Good Governance – the easiest way to improve your corporate currency
Robin M. Sundstrom
IRonside Investor Relations Inc.
Whether you’re a corporate Investor Relations Officer or a manic Investor Relations agency hack, you may still get grumpy comments from senior brass or clients about corporate governance. I know I do, and most of my clients have been operating for years in the public space.
These people – intelligent and successful as they are –have difficulty figuring out why corporate governance is important. Their attitude is, “I know we have to do it, but it’s annoying, and, by the way, don’t ever suggest that we list in the U.S.” The miners would rather put their money in the ground. The software people would rather add another developer. The entrepreneurs wonder aloud why they went public anyway.
And the IRO’s explanations don’t always get heard in the hurly burly. IR goals often seem secondary to running the business. They are ‘soft’ goals, allied with communication, and the ROI can be hard for management to see. (There’s a little potential Flash demo possible in the ROI / IRO anagram – for the next budget presentation, perhaps? I digress….)
But most people recognize that good corporate governance is only good sense for corporations. Not only does corporate governance build corporate reputation and perceived integrity, but it has also been statistically tied to higher valuations. Corporate governance is merely doing what is right by stakeholders – observing the letter and intent of the regulations.
The chart at the top right comes from a study done by the World Bank, some years ago. It indicates that the more attention subject companies paid to the rights of their shareholders, the lower their cost of capital. In fact, investors would literally pay a premium to invest in a company that demonstrated good governance.
Can’t get a much better argument for governance than that!
Since governance became one of the corporate buzzwords, many other advantages have become apparent. Good governance is a little like a turbo-charged ISO 9001 for internal businesses processes, and it:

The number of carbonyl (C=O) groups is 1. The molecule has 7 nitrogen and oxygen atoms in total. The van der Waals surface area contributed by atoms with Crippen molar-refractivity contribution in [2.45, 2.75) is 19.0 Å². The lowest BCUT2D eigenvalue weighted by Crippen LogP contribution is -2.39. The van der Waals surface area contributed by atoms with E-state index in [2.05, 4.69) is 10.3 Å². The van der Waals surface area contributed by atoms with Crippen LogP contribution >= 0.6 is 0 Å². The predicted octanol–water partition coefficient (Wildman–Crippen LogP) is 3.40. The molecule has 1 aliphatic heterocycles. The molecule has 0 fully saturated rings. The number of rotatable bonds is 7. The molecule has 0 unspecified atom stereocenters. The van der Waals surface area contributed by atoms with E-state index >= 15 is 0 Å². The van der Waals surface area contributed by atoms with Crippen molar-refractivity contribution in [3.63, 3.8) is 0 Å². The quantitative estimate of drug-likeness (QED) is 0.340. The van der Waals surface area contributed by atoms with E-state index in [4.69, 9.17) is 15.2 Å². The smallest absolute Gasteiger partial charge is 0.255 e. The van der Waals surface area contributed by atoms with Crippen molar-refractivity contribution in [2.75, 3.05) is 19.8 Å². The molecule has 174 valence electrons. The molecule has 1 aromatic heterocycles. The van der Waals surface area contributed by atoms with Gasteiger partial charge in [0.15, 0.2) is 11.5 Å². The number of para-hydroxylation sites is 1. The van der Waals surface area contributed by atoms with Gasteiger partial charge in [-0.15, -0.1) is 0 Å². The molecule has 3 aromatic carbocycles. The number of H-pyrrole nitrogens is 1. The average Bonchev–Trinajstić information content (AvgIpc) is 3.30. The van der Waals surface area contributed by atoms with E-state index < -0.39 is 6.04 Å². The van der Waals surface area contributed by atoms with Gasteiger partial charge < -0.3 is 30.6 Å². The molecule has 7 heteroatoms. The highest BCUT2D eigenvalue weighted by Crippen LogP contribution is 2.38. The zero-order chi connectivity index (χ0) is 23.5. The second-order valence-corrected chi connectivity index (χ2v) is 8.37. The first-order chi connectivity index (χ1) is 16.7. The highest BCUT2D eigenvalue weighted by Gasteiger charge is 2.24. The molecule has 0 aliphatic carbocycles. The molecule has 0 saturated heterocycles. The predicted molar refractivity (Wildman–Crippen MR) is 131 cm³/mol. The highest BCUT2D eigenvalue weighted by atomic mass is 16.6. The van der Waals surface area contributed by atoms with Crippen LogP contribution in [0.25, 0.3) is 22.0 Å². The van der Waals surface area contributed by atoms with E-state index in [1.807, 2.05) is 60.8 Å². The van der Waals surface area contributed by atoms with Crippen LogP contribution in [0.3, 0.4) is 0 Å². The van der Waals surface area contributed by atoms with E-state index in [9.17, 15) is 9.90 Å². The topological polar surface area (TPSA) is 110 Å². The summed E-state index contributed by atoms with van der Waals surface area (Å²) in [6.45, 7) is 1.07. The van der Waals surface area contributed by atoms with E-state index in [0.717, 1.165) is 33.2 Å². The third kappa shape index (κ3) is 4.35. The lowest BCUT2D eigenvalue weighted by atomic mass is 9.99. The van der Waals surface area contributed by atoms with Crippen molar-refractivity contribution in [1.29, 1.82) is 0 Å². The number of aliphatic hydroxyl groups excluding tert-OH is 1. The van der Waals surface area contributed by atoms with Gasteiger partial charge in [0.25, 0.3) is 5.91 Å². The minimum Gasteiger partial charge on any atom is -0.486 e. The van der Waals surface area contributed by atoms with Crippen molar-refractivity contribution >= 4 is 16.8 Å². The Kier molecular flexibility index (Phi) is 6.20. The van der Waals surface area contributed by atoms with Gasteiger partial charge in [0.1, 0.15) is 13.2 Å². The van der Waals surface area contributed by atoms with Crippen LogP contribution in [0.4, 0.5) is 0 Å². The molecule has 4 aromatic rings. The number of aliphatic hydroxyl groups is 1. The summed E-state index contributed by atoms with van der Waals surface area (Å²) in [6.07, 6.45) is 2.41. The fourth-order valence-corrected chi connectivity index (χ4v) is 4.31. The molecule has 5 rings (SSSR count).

- Heightens valuations and lowers the cost of capital, as above;
- Reduces work
- Permits better operational performance – better resource allocation, better time management, better support for corporate goals, better cash management and tracking, better access to information;
- Reduces risk – to the company, of course, but also to the Board and the company’s shareholders;
- Builds credibility for financial and corporate reporting;
- Improves relationships with all stakeholders.
CSE is aware of all this, naturally. Their monthly corporate reports help companies to implement some of the disciplines associated with disclosure and governance, and have the additional advantage of being extremely useful to investors.
As with Caesar’s wife, however, corporate reputation depends not just on doing what is required, but being seen to do it. If a company has a terrific governance program – produces regular reports to shareholders, is a thought leader, has outlined its code of ethics for employees, has a whistleblower mechanism in place, and so on – that’s great, but it’s not enough.
I hear the moans of disbelievers, but all I mean is that a good program deserves to get some profile. According to a recent survey of 100 buy-side investors, done by IRonsideIR, governance is one of the five key elements that institutional investors look for in making a decision to buy a stock (the others being management, profitability, growth potential, and comparative valuation). So why not get the word out? It’s a competitive market, and governance is one of the best ways to stand out from the myriad other companies circling like goldfish at feeding time, looking for investment dollars.
Do it. And talk about it. Write about it. Make sure it’s on your website, all of it, from the Code of Ethics to the Audit Committee’s responsibilities to the “working in a public company” briefing program for new employees. Enjoy the upside of what has been shown to be an 18-to-23 percent ROE gap between well and poorly governed companies – a real Return on Integrity.
Robin M. Sundstrom is founder and President of IRonside Investor Relations. IRonsideIR is an integrated communications firm specializing in investor relations, strategy, branding, and design. IRonsideIR is dedicated to one task: Raising the profile and positive perception of its clients within the business and financial communities. You can contact Robin by telephone at 416-368-8770 x223 or by email at firstname.lastname@example.org.
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